OCD Awareness Week begins, experts say resources are available
Throughout the week, here at home and around the world, a mental health disorder is receiving extra attention.
Sunday, to kick off Obsessive Compulsive Disorder (OCD) Awareness Week, the 35W Bridge glowed teal. About one in one hundred adults in the United States have OCD, but experts say many aren’t aware.
“OCD is a mental disorder, it’s not like many people think ‘oh I like this straight, or I like this neat,’ it’s a mental disorder and it’s often severe,” William Schultz, president of OCD Twin Cities, said.
Just like this week, Schultz said the main goal of OCD Twin Cities is to raise awareness. He understands the importance of OCD Awareness Week as he considers himself in remission with his own struggles with OCD.
“In 2007, out of the blue, I began having these obsessions that I was going to contract HIV from the environment,” Schultz said, adding about the severity: “At its worst, you know, as probably spending five to eight hours a day obsessing, or doing behaviors related to the obsessions.”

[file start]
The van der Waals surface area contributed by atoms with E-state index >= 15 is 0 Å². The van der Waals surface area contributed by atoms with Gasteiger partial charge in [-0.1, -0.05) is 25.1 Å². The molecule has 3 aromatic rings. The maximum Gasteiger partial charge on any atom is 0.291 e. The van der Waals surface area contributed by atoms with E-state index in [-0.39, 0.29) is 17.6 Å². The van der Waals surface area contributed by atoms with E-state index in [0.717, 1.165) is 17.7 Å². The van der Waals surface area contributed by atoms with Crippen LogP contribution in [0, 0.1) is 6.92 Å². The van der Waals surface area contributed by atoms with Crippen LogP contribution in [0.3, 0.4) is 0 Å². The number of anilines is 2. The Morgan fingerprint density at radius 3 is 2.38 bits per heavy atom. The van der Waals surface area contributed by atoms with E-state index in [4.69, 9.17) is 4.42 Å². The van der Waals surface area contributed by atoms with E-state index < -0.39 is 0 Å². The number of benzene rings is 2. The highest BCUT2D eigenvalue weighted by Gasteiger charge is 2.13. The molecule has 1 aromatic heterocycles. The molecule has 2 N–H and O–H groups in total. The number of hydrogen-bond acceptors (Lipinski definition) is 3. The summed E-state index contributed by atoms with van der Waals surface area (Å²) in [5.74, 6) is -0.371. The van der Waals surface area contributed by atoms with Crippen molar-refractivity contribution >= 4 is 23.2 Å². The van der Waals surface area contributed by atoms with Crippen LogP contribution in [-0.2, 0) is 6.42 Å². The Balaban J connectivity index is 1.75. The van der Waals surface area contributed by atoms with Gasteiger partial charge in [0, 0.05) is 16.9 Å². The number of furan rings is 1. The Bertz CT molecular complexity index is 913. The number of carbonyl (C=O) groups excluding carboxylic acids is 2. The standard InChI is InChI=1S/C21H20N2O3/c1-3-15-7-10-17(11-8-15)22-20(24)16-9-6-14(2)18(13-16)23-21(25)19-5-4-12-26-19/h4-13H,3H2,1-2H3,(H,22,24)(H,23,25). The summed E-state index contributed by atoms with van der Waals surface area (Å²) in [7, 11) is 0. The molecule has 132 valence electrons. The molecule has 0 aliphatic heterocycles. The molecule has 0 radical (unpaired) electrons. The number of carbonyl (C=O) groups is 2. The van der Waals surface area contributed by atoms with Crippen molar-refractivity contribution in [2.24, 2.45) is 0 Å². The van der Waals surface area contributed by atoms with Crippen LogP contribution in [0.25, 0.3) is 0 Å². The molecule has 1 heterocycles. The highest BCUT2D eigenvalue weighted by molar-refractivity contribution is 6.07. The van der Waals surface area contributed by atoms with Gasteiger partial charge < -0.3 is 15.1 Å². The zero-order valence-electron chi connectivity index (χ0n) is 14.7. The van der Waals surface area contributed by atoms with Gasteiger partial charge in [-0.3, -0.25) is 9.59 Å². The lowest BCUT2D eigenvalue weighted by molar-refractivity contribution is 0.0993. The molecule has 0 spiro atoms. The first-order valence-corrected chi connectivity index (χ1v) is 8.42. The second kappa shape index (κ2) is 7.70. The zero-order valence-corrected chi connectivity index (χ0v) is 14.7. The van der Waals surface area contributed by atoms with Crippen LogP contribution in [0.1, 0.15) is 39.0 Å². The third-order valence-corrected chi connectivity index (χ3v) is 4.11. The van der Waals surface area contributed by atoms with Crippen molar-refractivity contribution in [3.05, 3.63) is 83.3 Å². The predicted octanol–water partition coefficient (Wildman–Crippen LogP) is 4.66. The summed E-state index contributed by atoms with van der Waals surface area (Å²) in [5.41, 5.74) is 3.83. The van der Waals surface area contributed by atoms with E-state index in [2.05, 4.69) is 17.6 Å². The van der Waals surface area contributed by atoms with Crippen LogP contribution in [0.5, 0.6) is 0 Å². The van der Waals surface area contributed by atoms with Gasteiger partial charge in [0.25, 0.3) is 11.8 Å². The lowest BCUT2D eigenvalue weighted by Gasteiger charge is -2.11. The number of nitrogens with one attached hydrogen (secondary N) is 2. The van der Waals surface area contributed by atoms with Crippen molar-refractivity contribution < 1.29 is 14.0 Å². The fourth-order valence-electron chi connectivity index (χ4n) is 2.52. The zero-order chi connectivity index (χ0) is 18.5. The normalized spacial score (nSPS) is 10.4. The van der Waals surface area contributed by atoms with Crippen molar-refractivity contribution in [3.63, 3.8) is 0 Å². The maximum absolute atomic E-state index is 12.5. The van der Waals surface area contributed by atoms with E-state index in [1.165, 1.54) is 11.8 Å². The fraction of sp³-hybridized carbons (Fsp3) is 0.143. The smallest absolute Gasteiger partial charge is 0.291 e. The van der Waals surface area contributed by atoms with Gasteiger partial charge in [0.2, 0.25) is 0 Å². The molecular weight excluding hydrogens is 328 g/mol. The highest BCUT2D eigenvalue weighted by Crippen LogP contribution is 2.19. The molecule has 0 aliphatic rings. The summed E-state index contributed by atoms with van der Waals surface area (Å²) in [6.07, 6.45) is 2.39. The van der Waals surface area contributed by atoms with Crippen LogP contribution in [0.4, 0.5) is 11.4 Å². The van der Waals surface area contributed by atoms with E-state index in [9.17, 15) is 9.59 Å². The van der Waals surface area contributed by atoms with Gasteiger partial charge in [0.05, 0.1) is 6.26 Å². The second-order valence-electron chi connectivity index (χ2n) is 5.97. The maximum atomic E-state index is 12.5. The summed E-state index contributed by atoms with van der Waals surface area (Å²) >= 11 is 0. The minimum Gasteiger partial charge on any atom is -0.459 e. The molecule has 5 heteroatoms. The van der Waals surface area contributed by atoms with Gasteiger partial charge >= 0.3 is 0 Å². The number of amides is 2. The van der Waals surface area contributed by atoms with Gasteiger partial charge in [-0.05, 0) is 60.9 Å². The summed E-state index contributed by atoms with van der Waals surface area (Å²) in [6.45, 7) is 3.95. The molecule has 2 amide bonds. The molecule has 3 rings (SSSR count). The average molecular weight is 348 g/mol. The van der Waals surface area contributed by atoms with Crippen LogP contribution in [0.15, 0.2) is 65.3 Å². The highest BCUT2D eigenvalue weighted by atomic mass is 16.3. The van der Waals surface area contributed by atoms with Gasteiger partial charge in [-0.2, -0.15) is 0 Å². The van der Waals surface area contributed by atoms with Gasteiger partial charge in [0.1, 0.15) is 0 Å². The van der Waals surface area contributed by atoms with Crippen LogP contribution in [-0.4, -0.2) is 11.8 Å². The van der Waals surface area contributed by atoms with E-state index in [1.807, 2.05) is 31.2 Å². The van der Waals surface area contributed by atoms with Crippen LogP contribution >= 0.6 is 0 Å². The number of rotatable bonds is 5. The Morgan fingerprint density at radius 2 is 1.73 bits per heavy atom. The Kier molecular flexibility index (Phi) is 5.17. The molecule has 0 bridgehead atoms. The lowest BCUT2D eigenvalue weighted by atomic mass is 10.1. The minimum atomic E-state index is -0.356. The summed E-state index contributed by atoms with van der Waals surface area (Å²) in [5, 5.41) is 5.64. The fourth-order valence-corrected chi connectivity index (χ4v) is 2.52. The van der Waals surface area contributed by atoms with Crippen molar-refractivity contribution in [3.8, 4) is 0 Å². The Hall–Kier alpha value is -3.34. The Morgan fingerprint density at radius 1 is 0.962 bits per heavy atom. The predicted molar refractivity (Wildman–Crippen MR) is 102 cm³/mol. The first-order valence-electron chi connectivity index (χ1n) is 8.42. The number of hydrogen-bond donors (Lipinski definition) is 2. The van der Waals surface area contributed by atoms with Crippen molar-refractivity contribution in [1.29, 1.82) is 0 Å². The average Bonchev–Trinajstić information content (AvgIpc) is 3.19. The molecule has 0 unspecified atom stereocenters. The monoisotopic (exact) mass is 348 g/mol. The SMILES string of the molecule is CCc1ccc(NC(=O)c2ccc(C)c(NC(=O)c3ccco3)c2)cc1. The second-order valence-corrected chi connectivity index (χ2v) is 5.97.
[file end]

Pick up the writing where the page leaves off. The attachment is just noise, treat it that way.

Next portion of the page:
While Schultz said for some, finding effective care and treatment can take up to 15 years, he was able to find a good fit after looking for five years.
“The professional gave me hope that I didn’t have to live this way for the rest of my life, because one of the worst things about OCD is you really feel like you’re losing your mind,” he said.
One thing he credits with overcoming his OCD was facing his fears – something that a unique and free anxiety clinic at the University of St. Thomas’ Interprofessional Center is doing while focusing on what it calls ‘exposure and response prevention.’
“Sometimes that involves facing your fears intentionally, but in a really gradual paced and supported way with your therapist,” Dr. Lynsey Miron, adjunct professor at UST who oversees OCD therapy while working with graduate students.
Dr. Miron said that those interested in seeking counseling services for OCD can call the Interprofessional Center for Counseling and Legal Services at 651-962-4820.
For Schultz, because he’s been able to overcome, he now helps others as an OCD therapist.
“It was kind of a nice way of turning something that was, you know, the worst thing that happened in my life into something that’s helpful,” Schultz said about helping others.